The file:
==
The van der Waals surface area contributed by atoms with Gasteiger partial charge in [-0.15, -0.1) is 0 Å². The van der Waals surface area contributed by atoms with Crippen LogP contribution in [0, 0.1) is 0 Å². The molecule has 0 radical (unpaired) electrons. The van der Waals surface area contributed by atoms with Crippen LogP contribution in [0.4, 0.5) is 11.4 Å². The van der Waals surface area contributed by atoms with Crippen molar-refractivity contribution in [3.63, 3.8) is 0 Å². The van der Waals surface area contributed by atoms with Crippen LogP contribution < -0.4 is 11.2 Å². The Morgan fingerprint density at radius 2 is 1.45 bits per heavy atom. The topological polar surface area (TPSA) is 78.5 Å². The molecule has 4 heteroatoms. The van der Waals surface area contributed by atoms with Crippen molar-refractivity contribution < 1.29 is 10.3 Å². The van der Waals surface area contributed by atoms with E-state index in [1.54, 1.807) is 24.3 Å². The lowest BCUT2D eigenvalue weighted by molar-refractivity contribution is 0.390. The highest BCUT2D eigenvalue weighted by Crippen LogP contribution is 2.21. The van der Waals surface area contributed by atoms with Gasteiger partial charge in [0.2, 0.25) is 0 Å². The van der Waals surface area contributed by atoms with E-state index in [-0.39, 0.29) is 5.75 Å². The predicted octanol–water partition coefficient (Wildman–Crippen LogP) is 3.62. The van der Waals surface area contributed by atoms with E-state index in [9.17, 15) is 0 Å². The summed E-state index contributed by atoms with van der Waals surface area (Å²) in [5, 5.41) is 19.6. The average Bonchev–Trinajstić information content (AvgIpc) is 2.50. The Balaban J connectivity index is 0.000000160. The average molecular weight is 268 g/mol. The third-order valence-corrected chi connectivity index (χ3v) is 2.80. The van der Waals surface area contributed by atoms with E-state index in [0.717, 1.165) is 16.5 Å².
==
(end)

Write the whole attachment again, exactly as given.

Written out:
The van der Waals surface area contributed by atoms with Gasteiger partial charge in [-0.15, -0.1) is 0 Å². The van der Waals surface area contributed by atoms with Crippen LogP contribution in [0, 0.1) is 0 Å². The molecule has 0 radical (unpaired) electrons. The van der Waals surface area contributed by atoms with Crippen LogP contribution in [0.4, 0.5) is 11.4 Å². The van der Waals surface area contributed by atoms with Crippen molar-refractivity contribution in [3.63, 3.8) is 0 Å². The van der Waals surface area contributed by atoms with Crippen LogP contribution < -0.4 is 11.2 Å². The Morgan fingerprint density at radius 2 is 1.45 bits per heavy atom. The topological polar surface area (TPSA) is 78.5 Å². The molecule has 4 heteroatoms. The van der Waals surface area contributed by atoms with Crippen molar-refractivity contribution < 1.29 is 10.3 Å². The van der Waals surface area contributed by atoms with E-state index in [1.54, 1.807) is 24.3 Å². The lowest BCUT2D eigenvalue weighted by molar-refractivity contribution is 0.390. The highest BCUT2D eigenvalue weighted by Crippen LogP contribution is 2.21. The van der Waals surface area contributed by atoms with Gasteiger partial charge in [0.2, 0.25) is 0 Å². The van der Waals surface area contributed by atoms with E-state index in [-0.39, 0.29) is 5.75 Å². The predicted octanol–water partition coefficient (Wildman–Crippen LogP) is 3.62. The van der Waals surface area contributed by atoms with E-state index in [9.17, 15) is 0 Å². The summed E-state index contributed by atoms with van der Waals surface area (Å²) in [5, 5.41) is 19.6. The average Bonchev–Trinajstić information content (AvgIpc) is 2.50. The Balaban J connectivity index is 0.000000160. The average molecular weight is 268 g/mol. The third-order valence-corrected chi connectivity index (χ3v) is 2.80. The van der Waals surface area contributed by atoms with E-state index in [0.717, 1.165) is 16.5 Å².